• Security. In a network age it is important that the identity of content and projects (and, where required, of users) is established; that intellectual property rights and privacy are protected; and that the integrity and authenticity of resources can be determined.

Failure to address these areas effectively may have serious con­sequences, resulting in the waste of resources by different parties:

  • Users -the citizen, the learner, the child. They will waste time and effort as they cannot read­ily find or use what is most appropriate to their needs, because it is not described ade­quately, or it is delivered in a particular way, or it requires specialist tools to exploit, or it was not captured in a usable form.
  • Information providers and managers. Their investment may be redundant and wasted as their resources fail to release their value in use, as their products reach a part only of the relevant audience, as they invest in non-standard or out­moded practices.
  • Funding agencies. They have to pay for redundant, frag­mented effort, for the unnec­essary repetition of learning processes, for projects that operate less efficiently than they should and deploy tech­niques that are less than opti-mal, for content that fails to meet user needs or does not meet market requirements.
  • Creators, authors. Their legacy to the future may be lost.

1.4 The life cycle approach

This structure of this document reflects a ‘life cycle’ approach to the digitisation process, and (with some modifications) parallels the structure of the Good Practice Handbook developed within Work Package 6 of the Minerva project.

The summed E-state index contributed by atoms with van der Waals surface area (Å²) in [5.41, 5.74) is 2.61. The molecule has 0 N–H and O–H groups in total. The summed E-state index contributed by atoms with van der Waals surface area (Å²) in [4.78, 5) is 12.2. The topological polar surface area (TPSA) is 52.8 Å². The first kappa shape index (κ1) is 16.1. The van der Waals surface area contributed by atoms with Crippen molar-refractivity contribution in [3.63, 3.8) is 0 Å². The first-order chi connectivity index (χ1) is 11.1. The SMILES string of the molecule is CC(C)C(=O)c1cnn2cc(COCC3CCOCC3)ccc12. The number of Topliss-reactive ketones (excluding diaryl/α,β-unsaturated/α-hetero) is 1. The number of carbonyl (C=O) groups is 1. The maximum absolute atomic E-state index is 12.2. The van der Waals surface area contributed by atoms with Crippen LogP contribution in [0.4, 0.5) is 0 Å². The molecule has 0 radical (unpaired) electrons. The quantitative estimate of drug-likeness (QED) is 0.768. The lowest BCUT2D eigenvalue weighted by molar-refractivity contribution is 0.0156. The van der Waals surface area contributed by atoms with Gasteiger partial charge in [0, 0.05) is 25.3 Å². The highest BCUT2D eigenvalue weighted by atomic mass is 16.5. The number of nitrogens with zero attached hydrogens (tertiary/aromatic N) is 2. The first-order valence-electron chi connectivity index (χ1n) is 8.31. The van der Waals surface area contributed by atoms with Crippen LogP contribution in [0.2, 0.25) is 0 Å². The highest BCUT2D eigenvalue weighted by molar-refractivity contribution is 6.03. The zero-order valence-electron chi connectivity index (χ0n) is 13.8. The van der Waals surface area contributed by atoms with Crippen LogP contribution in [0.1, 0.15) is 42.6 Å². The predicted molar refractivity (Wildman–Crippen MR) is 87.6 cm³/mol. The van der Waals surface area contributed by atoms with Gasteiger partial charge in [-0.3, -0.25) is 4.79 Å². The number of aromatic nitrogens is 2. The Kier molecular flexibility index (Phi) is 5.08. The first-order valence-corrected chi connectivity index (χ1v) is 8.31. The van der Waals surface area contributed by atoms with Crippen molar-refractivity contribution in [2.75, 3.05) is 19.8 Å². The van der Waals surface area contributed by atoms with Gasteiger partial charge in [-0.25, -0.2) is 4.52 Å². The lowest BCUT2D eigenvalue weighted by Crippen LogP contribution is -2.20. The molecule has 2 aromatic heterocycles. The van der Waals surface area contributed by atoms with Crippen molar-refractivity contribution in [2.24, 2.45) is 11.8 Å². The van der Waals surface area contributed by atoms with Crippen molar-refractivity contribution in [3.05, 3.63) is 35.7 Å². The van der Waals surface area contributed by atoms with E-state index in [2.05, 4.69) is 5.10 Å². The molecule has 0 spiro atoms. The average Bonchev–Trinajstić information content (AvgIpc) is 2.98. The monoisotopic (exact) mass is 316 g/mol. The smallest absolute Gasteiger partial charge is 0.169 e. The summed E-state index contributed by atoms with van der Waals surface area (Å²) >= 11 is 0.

The document is divided into the following main sections, each reflecting a stage in that life cycle. In practice, there are relationships and dependencies between activi­ties within these different stages and indeed some of the stages may not be strictly sequential.

  1. Preparationfordigitisation
  2. Handling of originals
  3. The digitisationprocess
  4. Storage and preservation of the digital master material
  5. Metadatacapture
  6. Publication
  7. Disclosure
  8. Reuse and re-purposing
  9. Intellectualproperty and copyright

1.5 Requirementlevels

The approaches taken to confor­mance to standards and guide­lines vary between programmes, along a spectrum from encourag­ing the adoption of good prac­tice to mandating conformance to standards as a condition of grant award. Typically the stan­dards and guidelines adopted by programmes encompass differ­ent levels of requirement, and it is possible to distinguish between:

  • Requirements: Standards that are widely accepted and already in current use. Projectsmustimplementstandardsthat are identifiedasrequirements.